Whether you’re starting a living room makeover or carrying out substantial renovations to your property, you need to make sure you don’t intrude on your neighbours. These types of home improvements can be long, messy, and disruptive, and the last thing you want is to upset the people you share a boundary. While most neighbours will understand – at least at first – if anything goes on too long or gets too loud and obstructive, you may cause problems for the and even the rest of your street. To prevent issues here is some advice to keep the peace.
Tell Them What You’re Doing
It’s common courtesy to let your neighbours know what you are doing before the contractors arrive or before you start lugging tables, chairs, sofas, and more out of your home. Letting them know as soon as possible, preferably before you arrange the work, will give your neighbours time to prepare and ensure they do not get any nasty surprises.
You can also ask them if there is anything they need you to do, especially if they have pets or young children, as you don’t want to disturb them and cause problems while the work is going on, no matter how long it takes.
Arrange to Clear Things Quickly
Renovations or clearouts come with a lot of rubbish. You don’t want to leave stuff on the driveway or the kerbside for too long, as this can interfere with their lives and may make it difficult for them to park their car.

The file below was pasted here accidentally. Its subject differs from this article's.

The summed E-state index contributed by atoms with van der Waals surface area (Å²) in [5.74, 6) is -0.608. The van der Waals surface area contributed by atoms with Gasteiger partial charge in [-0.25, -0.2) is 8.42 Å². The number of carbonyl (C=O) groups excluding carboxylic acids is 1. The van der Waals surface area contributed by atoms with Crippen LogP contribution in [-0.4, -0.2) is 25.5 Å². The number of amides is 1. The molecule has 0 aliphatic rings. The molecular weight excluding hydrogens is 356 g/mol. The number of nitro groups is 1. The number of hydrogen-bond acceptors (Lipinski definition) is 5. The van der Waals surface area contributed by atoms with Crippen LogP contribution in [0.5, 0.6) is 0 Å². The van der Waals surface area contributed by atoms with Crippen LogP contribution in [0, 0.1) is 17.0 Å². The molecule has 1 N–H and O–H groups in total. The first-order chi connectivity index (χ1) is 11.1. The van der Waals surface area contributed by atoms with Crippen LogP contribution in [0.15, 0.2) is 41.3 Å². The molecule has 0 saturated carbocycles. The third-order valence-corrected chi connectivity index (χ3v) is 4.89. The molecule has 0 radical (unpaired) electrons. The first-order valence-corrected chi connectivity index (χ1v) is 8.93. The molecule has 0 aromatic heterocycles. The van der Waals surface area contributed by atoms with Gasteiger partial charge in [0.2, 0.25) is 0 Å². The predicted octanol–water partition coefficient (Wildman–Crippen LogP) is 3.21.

Arranging clearing quickly can avoid this. You can book a Rubbish Clearance service that removes anything you don’t need as soon as it is outside. If you want to make things easier for your neighbours, you can take smaller items to the tip.
Work With a Respectful Company
Finding a reliable builder will make your neighbour’s lives (and yours) much easier. Professional contractors should be respectful of everyone on your street and do everything they can to minimise disruptions.
Although some work is bound to cause disruptions, these should not last too long, so research the best companies in your area. Those with the highest-rated reviews should be a priority, but you can also look for recommendations from friends and relatives who have had positive experiences with other companies.
Understanding the regulations surrounding party laws and building work can save you and your neighbours plenty of grief. You don’t want to overstep any boundaries or adjust parts of your property that you may not be responsible for.
This commonly happens during garden work, as homeowners often don’t always know which fence boundary is theirs. The same applies to working on specific walls. If you and your neighbours share a wall in a terraced or semi-detached home, you must provide them with all the information regarding your home improvement project to avoid breaking any laws, as this could put you at risk of liability claims.
Keeping the peace is essential when living next door to someone. You don’t want to become a Neighbour From Hell, so this advice should enable you and your neighbours to live in harmony even during large-scale upgrades to your home.